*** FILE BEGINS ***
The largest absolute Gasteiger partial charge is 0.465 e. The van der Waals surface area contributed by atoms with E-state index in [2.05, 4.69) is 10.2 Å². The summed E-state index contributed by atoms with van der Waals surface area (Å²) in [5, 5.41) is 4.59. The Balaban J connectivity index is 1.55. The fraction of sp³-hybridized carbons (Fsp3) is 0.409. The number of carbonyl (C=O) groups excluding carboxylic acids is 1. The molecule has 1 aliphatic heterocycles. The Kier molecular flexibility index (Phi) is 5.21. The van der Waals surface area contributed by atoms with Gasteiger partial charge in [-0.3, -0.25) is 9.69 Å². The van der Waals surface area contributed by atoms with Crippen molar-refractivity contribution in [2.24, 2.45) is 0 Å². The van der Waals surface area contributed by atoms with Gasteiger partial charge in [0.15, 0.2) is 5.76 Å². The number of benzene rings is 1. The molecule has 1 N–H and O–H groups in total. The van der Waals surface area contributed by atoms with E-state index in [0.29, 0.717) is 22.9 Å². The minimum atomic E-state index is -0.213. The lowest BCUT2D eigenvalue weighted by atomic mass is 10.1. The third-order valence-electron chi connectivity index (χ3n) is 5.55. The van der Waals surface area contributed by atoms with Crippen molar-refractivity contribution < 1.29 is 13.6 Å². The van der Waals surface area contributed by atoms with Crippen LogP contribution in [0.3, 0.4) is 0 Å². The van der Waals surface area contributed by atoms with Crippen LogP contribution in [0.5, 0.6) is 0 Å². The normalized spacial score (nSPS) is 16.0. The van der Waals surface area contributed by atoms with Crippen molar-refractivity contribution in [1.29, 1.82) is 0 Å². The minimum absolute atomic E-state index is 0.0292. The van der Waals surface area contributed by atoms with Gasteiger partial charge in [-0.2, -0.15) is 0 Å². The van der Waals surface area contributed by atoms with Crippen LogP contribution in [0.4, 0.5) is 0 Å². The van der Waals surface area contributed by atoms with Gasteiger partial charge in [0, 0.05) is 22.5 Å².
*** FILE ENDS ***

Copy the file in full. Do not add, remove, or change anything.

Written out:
The largest absolute Gasteiger partial charge is 0.465 e. The van der Waals surface area contributed by atoms with E-state index in [2.05, 4.69) is 10.2 Å². The summed E-state index contributed by atoms with van der Waals surface area (Å²) in [5, 5.41) is 4.59. The Balaban J connectivity index is 1.55. The fraction of sp³-hybridized carbons (Fsp3) is 0.409. The number of carbonyl (C=O) groups excluding carboxylic acids is 1. The molecule has 1 aliphatic heterocycles. The Kier molecular flexibility index (Phi) is 5.21. The van der Waals surface area contributed by atoms with Gasteiger partial charge in [-0.3, -0.25) is 9.69 Å². The van der Waals surface area contributed by atoms with Crippen molar-refractivity contribution in [2.24, 2.45) is 0 Å². The van der Waals surface area contributed by atoms with Gasteiger partial charge in [0.15, 0.2) is 5.76 Å². The number of benzene rings is 1. The molecule has 1 N–H and O–H groups in total. The van der Waals surface area contributed by atoms with E-state index in [0.29, 0.717) is 22.9 Å². The minimum atomic E-state index is -0.213. The lowest BCUT2D eigenvalue weighted by atomic mass is 10.1. The third-order valence-electron chi connectivity index (χ3n) is 5.55. The van der Waals surface area contributed by atoms with Crippen molar-refractivity contribution < 1.29 is 13.6 Å². The van der Waals surface area contributed by atoms with Crippen LogP contribution in [0.3, 0.4) is 0 Å². The van der Waals surface area contributed by atoms with Crippen LogP contribution in [0.5, 0.6) is 0 Å². The normalized spacial score (nSPS) is 16.0. The van der Waals surface area contributed by atoms with Crippen molar-refractivity contribution in [1.29, 1.82) is 0 Å². The minimum absolute atomic E-state index is 0.0292. The van der Waals surface area contributed by atoms with Gasteiger partial charge in [-0.2, -0.15) is 0 Å². The van der Waals surface area contributed by atoms with Crippen LogP contribution in [0.4, 0.5) is 0 Å². The van der Waals surface area contributed by atoms with Gasteiger partial charge in [0, 0.05) is 22.5 Å².